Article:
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Wild Blueberry Pudding
by Bradley Barb - Saturday, May 5, 2012, 8:14 PM
 

Oven: 300 degrees

 

Wild Blueberry Pudding

 

3 cups manoomin milk (wild rice milk)

2/3 cup yellow cornmeal or masa harina*

1 cup maple syrup

1 tsp. sea salt

1/4 cup sunflower oil

1/2 to 2/3 cup wild blueberries

1 cup (more) wild rice milk

 

Preheat oven to 300 degrees. Grease 2-qt. casserole dish (with sunflower oil). Heat 3 cups manoomin milk and the maple syrup. Mix cornmeal or masa harina and sea salt. Gradually stir into hot milk mixture. Add sunflower oil. Cook over low heat, stirring constantly, about 10 minutes or until thickened. Fold in wild blueberries and pour into dish. Then pour 1 cup manoomin milk over pudding; do not stir. Bake 3 hours. (In my little toaster oven it took much less time, but I remember the original recipe’s baking time being accurate. Just keep checking.)

***

*The recipe works best using masa harina. But if it is unavailable, finely-ground cornmeal will do.

Here is the description of Masa Harina Golden Corn Flour from the Bob’s Red Mill package:

Masa, the Spanish word for “dough”, is the traditional dough used to make corn tortillas. It is made with dried corn kernels that have been cooked and soaked in limewater and then ground into masa. Masa harina (“dough flour”) is flour made from dried masa.

(This flour works wonderfully, but I have a concern that it may be GMO. It says the product is “natural.” That’s it. I tried to find out on their website and through Google, but found no information in this area. Some of the other Bob’s Red Mill products state they are “organic,” so this leads me to wonder.)

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Re: Wild Blueberry Pudding
by Martin Reinhardt - Saturday, May 5, 2012, 8:57 PM
 

I looked into Bob's Red Mill products Barb. They sell both. The ones that say "organic" and have the USDA organic lable are the ones that are non-GMO. They won't guarantee that the others ones are or are not.

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Re: Wild Blueberry Pudding
by Martin Reinhardt - Saturday, May 5, 2012, 9:08 PM
 

Here are some others that are known to be GMO according to the Institute for Responsible Technology http://www.responsibletechnology.org/

Aunt Jemima (Pinnacle Foods)
Betty Crocker (General Mills)
Calumet Baking Powder (Kraft)
Duncan Hines (Pinnacle Foods)
Hungry Jack (Smucker's)
Pillsbury (Smucker's)

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Re: Wild Blueberry Pudding
by Bradley Barb - Sunday, May 6, 2012, 12:49 PM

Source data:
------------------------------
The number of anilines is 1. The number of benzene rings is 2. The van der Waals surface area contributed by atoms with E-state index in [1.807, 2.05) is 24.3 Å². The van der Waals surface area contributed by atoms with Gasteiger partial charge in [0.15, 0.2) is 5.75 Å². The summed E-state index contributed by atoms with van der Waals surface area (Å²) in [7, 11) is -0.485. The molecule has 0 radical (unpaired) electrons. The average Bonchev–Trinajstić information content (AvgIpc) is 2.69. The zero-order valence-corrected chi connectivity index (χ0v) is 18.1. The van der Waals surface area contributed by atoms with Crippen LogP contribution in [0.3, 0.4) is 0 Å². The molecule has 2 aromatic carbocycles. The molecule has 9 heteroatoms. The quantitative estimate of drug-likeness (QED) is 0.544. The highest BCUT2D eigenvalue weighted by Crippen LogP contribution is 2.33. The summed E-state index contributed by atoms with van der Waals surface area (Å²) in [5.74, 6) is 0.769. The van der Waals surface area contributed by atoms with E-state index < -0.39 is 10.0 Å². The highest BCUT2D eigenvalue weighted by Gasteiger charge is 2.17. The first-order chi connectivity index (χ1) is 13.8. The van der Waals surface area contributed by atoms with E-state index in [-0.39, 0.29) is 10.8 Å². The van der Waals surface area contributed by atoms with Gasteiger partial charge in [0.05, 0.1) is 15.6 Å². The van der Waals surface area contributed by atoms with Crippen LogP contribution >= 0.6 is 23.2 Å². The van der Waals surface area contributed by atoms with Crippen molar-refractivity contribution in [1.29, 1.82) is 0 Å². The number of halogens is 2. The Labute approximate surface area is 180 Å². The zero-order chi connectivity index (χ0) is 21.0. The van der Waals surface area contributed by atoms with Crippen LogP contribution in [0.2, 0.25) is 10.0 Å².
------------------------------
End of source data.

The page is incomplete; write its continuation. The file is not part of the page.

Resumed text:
Since you wrote this, Marty, I have found a couple sources of organic masa flour - Goldmine Natural Foods and Anson Mills, which also uses heirloom seeds in their products. Both are very expensive, but sound like the best. And since most commercial masa suppliers use lime in their product, it would not be DDP-approved. I am tempted to make masa myself, next fall, with hardwood ash lye. But it is so caustic, even though somewhat safer than the food grade lye used in making hominy, which often contains mercury. I want my masa to be DDP-OK, but I am leaning toward making it with lime, as the traditional Mexicans do. Although I saw a film at Whitman Commons once, narrated by Gary Farmer, that showed a Native person making hominy with lye. If they have been making it for centuries like that, it should be ok, right?
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Re: Wild Blueberry Pudding
by Bradley Barb - Sunday, February 24, 2013, 10:27 AM
 

I just want to add a few notes to this recipe, after trying it again - with cornmeal several times (instead of masa harina):

* I also have been using pumpkin seed milk, instead of wild rice milk, and find I like it better.

* Just reminding people of this old baking tip: When using a glass pan to bake in, remember to adjust the temperature to 25 degrees lower than the recipe calls for.

* When I made this dish in a glass pan in my regular oven (rather than 1/3 the recipe in my toaster oven, as I had been doing), I needed to actually turn the temperature down to 250 degrees after awhile. (I was afraid that it was cooking a little too hot and fast.) Keep an eye on it and judge for yourself.

* One more thing...Since I was out of wild blueberries this time, I had to use larger, cultivated ones. I felt that the amount looked too sparse when folded in, so I added more. I think that is why the finished texture was not quite as solid, but it still turned out good (just a little different), in my opinion.